Digital assets to be hosted by the LANL Repository can, in principle, be obtained in a variety of ways including FTP, OAI-PMH harvesting, Web crawling and delivery on physical media. A prototype ingestion process has been developed that turns each obtained asset into an autonomous XML document that wraps the datastream(s) of which the asset consists. Such an XML document is named a Digital Item Declaration (DID); all LANL DIDs are compliant with the MPEG-21 DIDL specification. As such, for example, the different datastreams of the previously mentioned scholarly article will be contained in a single DID, which will physically contain and/or reference the various datastreams that make up the complex object. The DID also contains information added by the ingestion process, for example, aimed at expressing relationships between contained datastreams, the media type of datastreams, etc. The actual use of DIDL in the LANL Repository, and the LANL DIDL profile is described in detail in  [note 3]. Appendix A shows an actual DID.
For the purpose of this paper, the use of identifiers in LANL DIDs is important. Two types of identifiers are distinguished. The manner in which they are conveyed in DIDs has been revised to some extent when compared to our previous D-Lib paper :
Once a delivered asset has been turned into a DID by the ingestion process, the DID is stored in an OAI-PMH repository. Data assets at LANL are typically received in large batches, since secondary or primary publishers that account for the bulk of the data to be stored in the LANL Repository deliver weekly or annual feeds. In those cases, an autonomous OAI-PMH repository is created per delivered batch. The OAI-PMH identifier used by these repositories is the DID-identifier, and the OAI-PMH datestamp is the datetime of creation or update of a DID. As those repositories only contain DIDs, the only supported metadataPrefix is DIDL. As a result, many autonomous OAI-PMH repositories exist in the LANL Repository. A special component, the Repository Index, keeps track of the creation and location of these autonomous OAI-PMH repositories. The Repository Index is itself an OAI-PMH repository. Through interaction with the Repository Index and the autonomous OAI-PMH repositories, harvesters working on behalf of downstream applications can selectively gather DIDs from the LANL Repository that were added or updated since the previous harvest, andin good OAI-PMH Service Provider traditiondo something meaningful with them.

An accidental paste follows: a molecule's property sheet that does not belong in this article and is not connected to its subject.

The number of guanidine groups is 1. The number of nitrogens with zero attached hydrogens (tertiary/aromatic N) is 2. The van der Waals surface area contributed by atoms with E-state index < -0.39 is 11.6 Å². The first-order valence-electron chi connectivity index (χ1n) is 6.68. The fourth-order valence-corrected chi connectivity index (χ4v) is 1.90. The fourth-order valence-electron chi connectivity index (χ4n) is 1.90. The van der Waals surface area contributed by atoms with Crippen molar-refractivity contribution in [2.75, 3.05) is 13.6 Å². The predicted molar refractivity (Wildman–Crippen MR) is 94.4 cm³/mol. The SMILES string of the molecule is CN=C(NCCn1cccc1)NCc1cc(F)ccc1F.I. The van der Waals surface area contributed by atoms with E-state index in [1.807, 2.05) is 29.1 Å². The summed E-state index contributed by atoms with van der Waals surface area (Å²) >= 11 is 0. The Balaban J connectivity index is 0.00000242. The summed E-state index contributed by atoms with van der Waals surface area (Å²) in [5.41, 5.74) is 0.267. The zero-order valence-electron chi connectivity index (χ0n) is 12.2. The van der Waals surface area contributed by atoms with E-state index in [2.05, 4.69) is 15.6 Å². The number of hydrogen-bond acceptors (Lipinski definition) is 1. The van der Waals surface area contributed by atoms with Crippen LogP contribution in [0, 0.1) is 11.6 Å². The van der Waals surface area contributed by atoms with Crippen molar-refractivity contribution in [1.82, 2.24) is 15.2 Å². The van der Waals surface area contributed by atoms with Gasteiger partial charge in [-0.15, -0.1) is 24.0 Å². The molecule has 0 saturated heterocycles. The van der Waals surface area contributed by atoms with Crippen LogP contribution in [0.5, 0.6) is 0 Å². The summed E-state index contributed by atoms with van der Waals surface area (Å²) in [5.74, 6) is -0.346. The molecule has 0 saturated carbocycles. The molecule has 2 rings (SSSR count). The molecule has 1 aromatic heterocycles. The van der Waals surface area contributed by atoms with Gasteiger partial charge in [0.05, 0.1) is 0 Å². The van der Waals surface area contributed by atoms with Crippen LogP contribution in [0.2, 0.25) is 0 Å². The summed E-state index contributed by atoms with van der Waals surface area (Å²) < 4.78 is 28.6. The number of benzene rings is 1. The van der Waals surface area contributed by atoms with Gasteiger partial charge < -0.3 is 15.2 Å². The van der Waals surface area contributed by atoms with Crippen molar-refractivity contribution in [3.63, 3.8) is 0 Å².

In order to relieve downstream harvesters from the burden of having to interact with all autonomous OAI-PMH repositories, and having to understand other details of the LANL Repository architecture, the OAI-PMH Federator is introduced. The OAI-PMH Federator exposes the whole LANL Repository as a single OAI-PMH repository. The OAI-PMH Federator becomes the single point of access to the LANL Repository for harvesterseach of which is internal to LANLhiding the complexity of the LANL Repository environment from them. As a result, the applications on whose behalves the harvesters operate can permanently remain in sync with the LANL Repository situation using a uniform techniqueOAI-PMH harvesting. The multi-faceted use of the OAI-PMH in the LANL Repository, as briefly summarized in this Section, will be explained in detail in a forthcoming paper.